The great American photographer Sally Mann once told me (paraphrasing madly here—it's been a long time) that she always worried about where the next great picture was going to come from. Or, sometimes, whether it would come along at all. And then she said something like, "and yet it always does." I think a lot of photographers have that worry. TOP reader Euan Forrester, who visited here yesterday, works very hard on self-assigned documentary projects, some of which have engaged him for years, and one of the reasons he wanted to talk to me was that he's between projects and is wondering what the next big project should be. I think it's fair to say that he's worrying about it. (He can chime in with a more accurate word if he'd like to.)
I think readers will recognize this too—it's the feeling you get when you finish a great book and don't know what to read next. I don't know about you, but sometimes I "miss" the just-finished book, as I might miss a departed friend, and sometimes have to make a false start or two while I try to find the next book that's going to engage me.
Of course, it always comes along. Books are many; it's time that's short.
The antidote, probably, is a kind of faith. I got to interview Ralph Gibson a number of years ago—a memorable event for me, although I know Ralph doesn't remember it. He told me that his many years of photographing have given him that faith. He knows he's good enough that when he heads out into the world with a camera around his neck (on a red lanyard, if I recall correctly) he's going to find something. He just doesn't know where, or what; but it's out there.
We all should have that faith, even if it doesn't always pan out. However you manage to make yourself comfortable with a camera in your hand, do it, and you'll find something. The pictures are out there. It's just our willingness to put ourselves in front of them that's needed. For you, it might be more involved than just going for a walk. Maybe you need to plan a trip, or design a project, or collect permissions, or find some way to break the boundaries of your "usual tricks." Whatever it is, go forth. Have faith. Work it. You'll find it. Your next great shot simply can't elude your lens forever.
(Thanks to Euan, Kate, Laurel, and Llew)
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(To see all the comments, click on the "Comments" link below.)
Featured Comments from:
Bear.: "This is more of a philosophy for life than a tip for photographers."
Euan Forrester: "Yes, I definitely feel worried about what my next project should be. I would be sad if I wasn't working on a project at all—they've been what have motivated me to continue with photography—but I've been finding myself struggling with finding the motivation to start another one. I think that your advice to break out of the boundaries of my 'usual tricks' was right on. Most of my ideas were safe: they were things that I knew I could succceed at (to whatever level of abililty that I have done before) and I don't find that particularly exciting. Even just describing my ideas to you made me realize that. But you correctly pointed out that I (somewhat accidentally) took a big risk with my last project: showing it in a public way that I found quite scary, challenging, and motivating. I'm not an expert by any means, but I think that taking a big left turn with my next project and doing it in a way that I don't have much experience with and is way outside of my comfort zone is quite interesting, and I'm looking forward to trying. Not knowing whether I'll succeed is maybe the most motivating thing: it's time to move back out onto the ledge."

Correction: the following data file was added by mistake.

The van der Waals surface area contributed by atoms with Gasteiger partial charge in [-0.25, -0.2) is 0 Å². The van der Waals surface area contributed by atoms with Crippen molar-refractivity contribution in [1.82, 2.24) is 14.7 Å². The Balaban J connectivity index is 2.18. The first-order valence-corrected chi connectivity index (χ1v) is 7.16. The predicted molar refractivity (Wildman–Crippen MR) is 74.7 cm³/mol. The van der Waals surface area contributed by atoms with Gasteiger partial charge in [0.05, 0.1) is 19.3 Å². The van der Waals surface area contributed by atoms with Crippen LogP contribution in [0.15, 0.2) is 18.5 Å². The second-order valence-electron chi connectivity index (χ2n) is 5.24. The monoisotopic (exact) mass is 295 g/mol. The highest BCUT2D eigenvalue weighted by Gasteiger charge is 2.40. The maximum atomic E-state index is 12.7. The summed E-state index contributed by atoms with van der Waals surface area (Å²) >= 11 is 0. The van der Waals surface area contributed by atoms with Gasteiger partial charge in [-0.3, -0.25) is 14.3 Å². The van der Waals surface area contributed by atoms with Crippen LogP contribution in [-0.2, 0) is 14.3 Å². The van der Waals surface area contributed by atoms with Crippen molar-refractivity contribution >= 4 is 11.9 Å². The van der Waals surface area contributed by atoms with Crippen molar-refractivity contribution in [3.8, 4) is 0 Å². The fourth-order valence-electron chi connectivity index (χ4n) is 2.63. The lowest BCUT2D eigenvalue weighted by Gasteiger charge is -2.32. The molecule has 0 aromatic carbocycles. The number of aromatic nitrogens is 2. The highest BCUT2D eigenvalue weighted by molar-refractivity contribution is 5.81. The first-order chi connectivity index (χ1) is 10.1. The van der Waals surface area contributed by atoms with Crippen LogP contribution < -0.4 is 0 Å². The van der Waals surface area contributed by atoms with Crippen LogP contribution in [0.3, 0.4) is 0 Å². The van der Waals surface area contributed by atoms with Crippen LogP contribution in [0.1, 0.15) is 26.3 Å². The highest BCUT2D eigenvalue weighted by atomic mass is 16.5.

Richard Alan Fox: "I was an art student in San Francisco from 1971 to 1980. At some point in that decade Ralph Gibson gave a lecture about his work and methods at the former modern art museum on Van Ness Avenue. Paraphrasing my memories he said, 'Always take a position, and do not be afraid to reject it and take another position.' That is what I remember he said and it has been useful in my life since."
robert e: "This may not help with Euan's current dilemma, but may prevent recurrences. Sally Mann gave a reading at our main library when her autobiography came out. During the Q&A afterwards she was asked what advice she'd give to aspiring photographers. She was generous and honest, and one unexpected and immensely valuable nugget is my only note from that event. I paraphrase: 'I make sure I have at least one project ready in the wings—one I can't wait to dig into, and at a stage that needs my full attention and commitment, in order to avoid that inevitable, awful feeling of loss and purposelessness I get when I finish a project and don't know what to do next.'"